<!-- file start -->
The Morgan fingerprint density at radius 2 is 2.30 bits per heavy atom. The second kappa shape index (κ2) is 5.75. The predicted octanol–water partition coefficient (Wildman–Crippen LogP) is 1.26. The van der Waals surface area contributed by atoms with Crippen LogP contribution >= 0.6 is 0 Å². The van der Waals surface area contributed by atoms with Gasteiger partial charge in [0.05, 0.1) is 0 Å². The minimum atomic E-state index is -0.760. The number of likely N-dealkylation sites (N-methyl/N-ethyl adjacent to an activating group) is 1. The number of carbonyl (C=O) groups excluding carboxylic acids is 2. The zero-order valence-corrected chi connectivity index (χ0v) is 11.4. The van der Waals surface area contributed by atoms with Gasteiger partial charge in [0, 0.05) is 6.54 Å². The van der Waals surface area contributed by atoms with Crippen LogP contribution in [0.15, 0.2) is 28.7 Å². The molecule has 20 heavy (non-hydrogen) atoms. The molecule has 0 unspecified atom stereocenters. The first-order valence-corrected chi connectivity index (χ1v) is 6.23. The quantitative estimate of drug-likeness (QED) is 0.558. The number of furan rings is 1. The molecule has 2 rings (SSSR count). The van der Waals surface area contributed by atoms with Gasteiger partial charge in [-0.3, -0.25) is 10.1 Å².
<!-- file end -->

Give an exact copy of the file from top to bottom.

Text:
The Morgan fingerprint density at radius 2 is 2.30 bits per heavy atom. The second kappa shape index (κ2) is 5.75. The predicted octanol–water partition coefficient (Wildman–Crippen LogP) is 1.26. The van der Waals surface area contributed by atoms with Crippen LogP contribution >= 0.6 is 0 Å². The van der Waals surface area contributed by atoms with Gasteiger partial charge in [0.05, 0.1) is 0 Å². The minimum atomic E-state index is -0.760. The number of likely N-dealkylation sites (N-methyl/N-ethyl adjacent to an activating group) is 1. The number of carbonyl (C=O) groups excluding carboxylic acids is 2. The zero-order valence-corrected chi connectivity index (χ0v) is 11.4. The van der Waals surface area contributed by atoms with Gasteiger partial charge in [0, 0.05) is 6.54 Å². The van der Waals surface area contributed by atoms with Crippen LogP contribution in [0.15, 0.2) is 28.7 Å². The molecule has 20 heavy (non-hydrogen) atoms. The molecule has 0 unspecified atom stereocenters. The first-order valence-corrected chi connectivity index (χ1v) is 6.23. The quantitative estimate of drug-likeness (QED) is 0.558. The number of furan rings is 1. The molecule has 2 rings (SSSR count). The van der Waals surface area contributed by atoms with Gasteiger partial charge in [-0.3, -0.25) is 10.1 Å².